Significant research progress was accomplished during the year. To review the progress, please refer to project 3092-51000-060-01S (Project #1), 3092-51000-060-02S (Project #2), and 3092-51000-060-03S (Project #3).
1. Pulsatile delivery of a leucine supplement enhances lean growth in neonates. Almost 8% of infants born in the U.S. are born of a low birth weight and optimizing their nutritional management is crucial for their immediate and long-term health and well-being. Low-birth-weight infants frequently are fed formula or human milk by gastric tube on either a continuous or intermittent bolus schedule. Researchers at the Children's Nutrition Research Center in Houston, Texas previously showed that intermittent bolus feeding enhances protein synthesis in skeletal muscle and promotes better lean growth than continuous feeding; however, due to feeding intolerance, some low-birth-weight infants must be fed continuously and, thus, alternative nutritional strategies are needed to improve their lean growth. We found that when neonatal piglets are continuously fed an optimal diet, further supplementation with pulses of the amino acid, leucine, enhances lean growth by stimulating muscle protein synthesis. These results suggest that leucine supplementation may be a useful nutritional therapy to enhance the efficiency with which nutrients are metabolized to improve lean growth.
2. The role of circadian control of leptin expression and signaling. Research studies focusing on the pathophysiological mechanism of body weight control is difficult and new efficient tools and techniques are in need to be developed or obtained. Researchers at the Children's Nutrition Research Center in Houston, Texas have developed new mouse models for studying the interaction between the brain and the fat tissues which are essential for maintaining the homeostasis of body weight control. Our team also developed a new technique that can be used to monitor the dynamic interaction of the central circadian clock with the hypothalamus energy homeostasis center. These tools will aid our understanding of the physiological role of circadian expression and signaling of leptin and these new tools and approaches will be invaluable to our understanding the pathophysiological mechanisms of circadian dynamics in disease prevention and treatment.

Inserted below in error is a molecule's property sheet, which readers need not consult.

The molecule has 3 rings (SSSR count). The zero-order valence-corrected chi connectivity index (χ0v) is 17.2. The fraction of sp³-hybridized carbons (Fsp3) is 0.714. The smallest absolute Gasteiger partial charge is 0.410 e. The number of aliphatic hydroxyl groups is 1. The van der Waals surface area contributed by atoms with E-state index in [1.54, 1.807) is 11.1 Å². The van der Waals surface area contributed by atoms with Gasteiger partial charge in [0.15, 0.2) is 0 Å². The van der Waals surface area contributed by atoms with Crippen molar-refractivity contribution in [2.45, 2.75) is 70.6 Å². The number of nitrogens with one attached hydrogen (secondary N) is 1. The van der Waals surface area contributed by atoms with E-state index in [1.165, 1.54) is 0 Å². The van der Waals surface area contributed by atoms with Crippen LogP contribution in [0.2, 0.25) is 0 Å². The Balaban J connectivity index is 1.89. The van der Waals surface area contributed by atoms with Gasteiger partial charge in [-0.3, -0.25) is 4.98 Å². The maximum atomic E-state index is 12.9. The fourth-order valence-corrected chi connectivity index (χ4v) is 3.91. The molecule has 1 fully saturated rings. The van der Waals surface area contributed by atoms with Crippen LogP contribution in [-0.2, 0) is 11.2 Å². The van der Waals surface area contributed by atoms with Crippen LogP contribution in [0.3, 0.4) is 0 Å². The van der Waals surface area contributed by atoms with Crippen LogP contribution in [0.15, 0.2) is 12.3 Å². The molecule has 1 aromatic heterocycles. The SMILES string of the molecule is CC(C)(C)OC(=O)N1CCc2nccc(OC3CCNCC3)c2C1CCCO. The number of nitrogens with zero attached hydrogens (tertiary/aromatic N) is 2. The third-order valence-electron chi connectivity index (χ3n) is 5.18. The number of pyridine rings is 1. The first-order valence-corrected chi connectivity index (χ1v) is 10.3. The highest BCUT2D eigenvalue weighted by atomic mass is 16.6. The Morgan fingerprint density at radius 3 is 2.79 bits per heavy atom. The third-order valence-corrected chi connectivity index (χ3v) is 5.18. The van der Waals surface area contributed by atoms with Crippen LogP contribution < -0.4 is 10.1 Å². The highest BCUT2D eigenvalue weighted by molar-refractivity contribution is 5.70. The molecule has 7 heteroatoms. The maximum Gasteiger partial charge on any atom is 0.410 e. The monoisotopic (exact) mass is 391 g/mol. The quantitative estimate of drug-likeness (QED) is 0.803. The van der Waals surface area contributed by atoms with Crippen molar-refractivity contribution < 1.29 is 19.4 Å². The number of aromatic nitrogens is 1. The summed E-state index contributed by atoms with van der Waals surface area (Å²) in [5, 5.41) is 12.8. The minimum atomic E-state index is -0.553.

3. High fat diet has adverse effects on corneal health. Obese individuals have an increased risk of diminished visual acuity. Researchers at the Children's Nutrition Research Center in Houston, Texas conducted experiments designed to determine if the surface of the eye (cornea) is influenced adversely in animals fed a high fat diet. We found that a high fat diet resulted in: the normal daily cycle of white blood cells migrating through the tissue of the cornea failed to occur, nerves within the cornea became reduced in number and sensitivity to touch, and healing of surface wounds of the cornea, including the nerves within the cornea, was abnormal. These findings are important in researchers' efforts to understand why obesity is associated with increased abnormalities in vision and ocular health.
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Yang, C., Yang, X., Lackeyram, D., Rideout, T.C., Wang, Z., Stoll, B., Yin, Y., Burrin, D.G., Fan, M.Z. 2016. Expression of apical Na(+)-L-glutamine co-transport activity, B(0)-system neutral amino acid co-transporter (B(0)AT1) and angiotensin-converting enzyme 2 along the jejunal crypt-villus axis in young pigs fed a liquid formula. Amino Acids. 48(6):1491-1508.
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Marjarin, R., Columbus, D.A., Suryawan, A., Hernandez-Garcia, A.D., Hoang, N., Fiorotto, M.L., Davis, T.A. 2015. Leucine supplementation of a chronically restricted protein and energy diet enhances mTOR pathway activation but not muscle protein synthesis in neonatal pigs. Amino Acids. 48(1):257-267.